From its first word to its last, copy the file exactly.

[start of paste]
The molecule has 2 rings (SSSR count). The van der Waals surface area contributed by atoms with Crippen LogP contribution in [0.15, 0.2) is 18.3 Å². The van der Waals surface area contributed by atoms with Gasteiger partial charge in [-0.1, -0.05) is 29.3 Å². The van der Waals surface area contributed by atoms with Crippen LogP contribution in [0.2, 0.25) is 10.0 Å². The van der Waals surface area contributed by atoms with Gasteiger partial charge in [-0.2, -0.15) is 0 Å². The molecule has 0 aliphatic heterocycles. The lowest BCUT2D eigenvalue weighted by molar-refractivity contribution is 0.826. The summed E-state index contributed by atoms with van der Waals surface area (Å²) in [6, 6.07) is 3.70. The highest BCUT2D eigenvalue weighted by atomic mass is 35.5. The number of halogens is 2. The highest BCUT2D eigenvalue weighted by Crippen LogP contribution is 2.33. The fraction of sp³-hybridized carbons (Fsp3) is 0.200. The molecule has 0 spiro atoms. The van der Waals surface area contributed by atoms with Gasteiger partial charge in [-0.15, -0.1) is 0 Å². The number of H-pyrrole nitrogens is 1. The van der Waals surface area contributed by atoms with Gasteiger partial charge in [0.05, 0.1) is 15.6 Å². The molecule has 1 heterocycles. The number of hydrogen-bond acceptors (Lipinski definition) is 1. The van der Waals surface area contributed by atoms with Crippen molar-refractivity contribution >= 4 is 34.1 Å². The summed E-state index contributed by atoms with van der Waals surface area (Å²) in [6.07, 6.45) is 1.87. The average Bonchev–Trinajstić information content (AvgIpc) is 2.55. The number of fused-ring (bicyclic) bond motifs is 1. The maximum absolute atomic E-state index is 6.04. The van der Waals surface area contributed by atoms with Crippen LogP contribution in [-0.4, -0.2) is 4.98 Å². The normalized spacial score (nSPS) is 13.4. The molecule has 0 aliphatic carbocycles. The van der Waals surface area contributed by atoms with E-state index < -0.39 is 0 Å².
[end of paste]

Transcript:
The molecule has 2 rings (SSSR count). The van der Waals surface area contributed by atoms with Crippen LogP contribution in [0.15, 0.2) is 18.3 Å². The van der Waals surface area contributed by atoms with Gasteiger partial charge in [-0.1, -0.05) is 29.3 Å². The van der Waals surface area contributed by atoms with Crippen LogP contribution in [0.2, 0.25) is 10.0 Å². The van der Waals surface area contributed by atoms with Gasteiger partial charge in [-0.2, -0.15) is 0 Å². The molecule has 0 aliphatic heterocycles. The lowest BCUT2D eigenvalue weighted by molar-refractivity contribution is 0.826. The summed E-state index contributed by atoms with van der Waals surface area (Å²) in [6, 6.07) is 3.70. The highest BCUT2D eigenvalue weighted by atomic mass is 35.5. The number of halogens is 2. The highest BCUT2D eigenvalue weighted by Crippen LogP contribution is 2.33. The fraction of sp³-hybridized carbons (Fsp3) is 0.200. The molecule has 0 spiro atoms. The van der Waals surface area contributed by atoms with Gasteiger partial charge in [-0.15, -0.1) is 0 Å². The number of H-pyrrole nitrogens is 1. The van der Waals surface area contributed by atoms with Gasteiger partial charge in [0.05, 0.1) is 15.6 Å². The molecule has 1 heterocycles. The number of hydrogen-bond acceptors (Lipinski definition) is 1. The van der Waals surface area contributed by atoms with Crippen molar-refractivity contribution >= 4 is 34.1 Å². The summed E-state index contributed by atoms with van der Waals surface area (Å²) in [6.07, 6.45) is 1.87. The average Bonchev–Trinajstić information content (AvgIpc) is 2.55. The number of fused-ring (bicyclic) bond motifs is 1. The maximum absolute atomic E-state index is 6.04. The van der Waals surface area contributed by atoms with Crippen LogP contribution in [-0.4, -0.2) is 4.98 Å². The normalized spacial score (nSPS) is 13.4. The molecule has 0 aliphatic carbocycles. The van der Waals surface area contributed by atoms with E-state index < -0.39 is 0 Å².